FIFO workers suffering from extreme sleep loss

Fly-in fly-out (FIFO) roster design has led to shift workers experiencing significant sleep loss and being at a higher risk of developing sleep disorders, according to recent research. 

Edith Cowan University (ECU) conducted a study monitoring the sleeping habits of 75 FIFO shift workers in Australia. 

Study participants wore a sleep and activity tracking device for three weeks over a two-and-one work rotation, which comprises seven day shifts, followed by seven night shifts and then a week off. 

The research found day shifts starting before 6am and requiring a wake-up time of 4am were reducing the opportunity to sleep and resulted in significant sleep loss prior to the shift. 

Research supervisor Dr Ian Dunican said the sleep loss may result in poor alertness and fatigue during a shift.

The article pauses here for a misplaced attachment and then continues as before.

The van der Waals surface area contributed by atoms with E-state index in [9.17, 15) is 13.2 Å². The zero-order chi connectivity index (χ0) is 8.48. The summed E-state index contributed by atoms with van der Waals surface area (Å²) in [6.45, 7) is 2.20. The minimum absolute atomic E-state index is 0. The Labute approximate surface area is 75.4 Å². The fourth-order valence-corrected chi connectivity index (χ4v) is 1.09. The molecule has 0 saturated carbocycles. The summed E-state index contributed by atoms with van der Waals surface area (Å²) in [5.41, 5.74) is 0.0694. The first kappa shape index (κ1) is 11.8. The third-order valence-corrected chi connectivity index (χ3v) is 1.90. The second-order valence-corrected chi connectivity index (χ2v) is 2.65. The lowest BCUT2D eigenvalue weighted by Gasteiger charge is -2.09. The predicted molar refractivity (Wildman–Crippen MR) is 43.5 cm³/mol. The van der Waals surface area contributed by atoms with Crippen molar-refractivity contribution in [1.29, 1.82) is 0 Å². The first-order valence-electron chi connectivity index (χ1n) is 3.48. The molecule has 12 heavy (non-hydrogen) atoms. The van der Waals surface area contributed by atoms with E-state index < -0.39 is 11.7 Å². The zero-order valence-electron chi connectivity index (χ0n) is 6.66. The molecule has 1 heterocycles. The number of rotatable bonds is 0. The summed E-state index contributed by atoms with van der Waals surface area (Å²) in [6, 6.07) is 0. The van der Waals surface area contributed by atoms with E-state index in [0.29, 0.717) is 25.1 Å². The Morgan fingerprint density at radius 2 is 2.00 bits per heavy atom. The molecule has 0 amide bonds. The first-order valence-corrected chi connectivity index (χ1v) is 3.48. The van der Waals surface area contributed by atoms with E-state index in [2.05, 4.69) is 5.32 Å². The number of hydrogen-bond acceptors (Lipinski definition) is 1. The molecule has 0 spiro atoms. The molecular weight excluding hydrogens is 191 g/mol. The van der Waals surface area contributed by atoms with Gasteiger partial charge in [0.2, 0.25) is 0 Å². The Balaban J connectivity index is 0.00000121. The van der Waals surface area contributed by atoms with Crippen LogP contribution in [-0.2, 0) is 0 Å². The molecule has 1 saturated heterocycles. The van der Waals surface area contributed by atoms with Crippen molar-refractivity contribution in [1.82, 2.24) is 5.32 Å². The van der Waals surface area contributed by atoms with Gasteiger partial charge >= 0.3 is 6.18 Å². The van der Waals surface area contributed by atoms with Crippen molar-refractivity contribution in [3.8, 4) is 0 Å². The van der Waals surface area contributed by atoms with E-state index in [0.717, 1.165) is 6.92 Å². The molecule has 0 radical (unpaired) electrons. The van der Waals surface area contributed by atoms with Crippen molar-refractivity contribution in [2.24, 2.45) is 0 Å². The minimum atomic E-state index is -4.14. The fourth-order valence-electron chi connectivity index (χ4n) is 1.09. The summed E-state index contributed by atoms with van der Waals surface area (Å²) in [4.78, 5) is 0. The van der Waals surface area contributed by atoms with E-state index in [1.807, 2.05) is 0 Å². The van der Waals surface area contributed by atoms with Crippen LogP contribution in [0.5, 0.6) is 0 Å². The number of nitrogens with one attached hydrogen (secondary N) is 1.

“The nature of the roster means people are typically working shifts in excess of 12 hours, plus travel, time for eating, exercise and downtime,” he said. 

“When all these activities are combined it leaves little opportunity to get eight hours of sleep; the reality is many workers are getting less than seven hours of sleep per night.” 

The study found up to 60 per cent of the participants were at risk of developing sleep disorders such as obstructive sleep apnoea and shift work disorder, which can contribute further to sleep loss if not treated. 

Shift work is common in the mining industry as mining companies need to run their operations 24 hours a day, 365 days a year. 

However, Dunican said it was concerning to find such high proportions of FIFO workers experiencing sleep loss and reduced alertness during a shift. 

“This creates a largely preventable health and safety risk,” he said. 

“Companies are encouraged to reassess their roster designs to ensure workers are adequately rested. 

“Even small changes to shift start and finish times can significantly decrease risk, improve sleep opportunities whilst not affecting production.” 

Education on good sleep health practices and healthy lifestyles, along with sleep disorders screening and treatment programs, should be provided to help support the sleep health of shift workers. 

 

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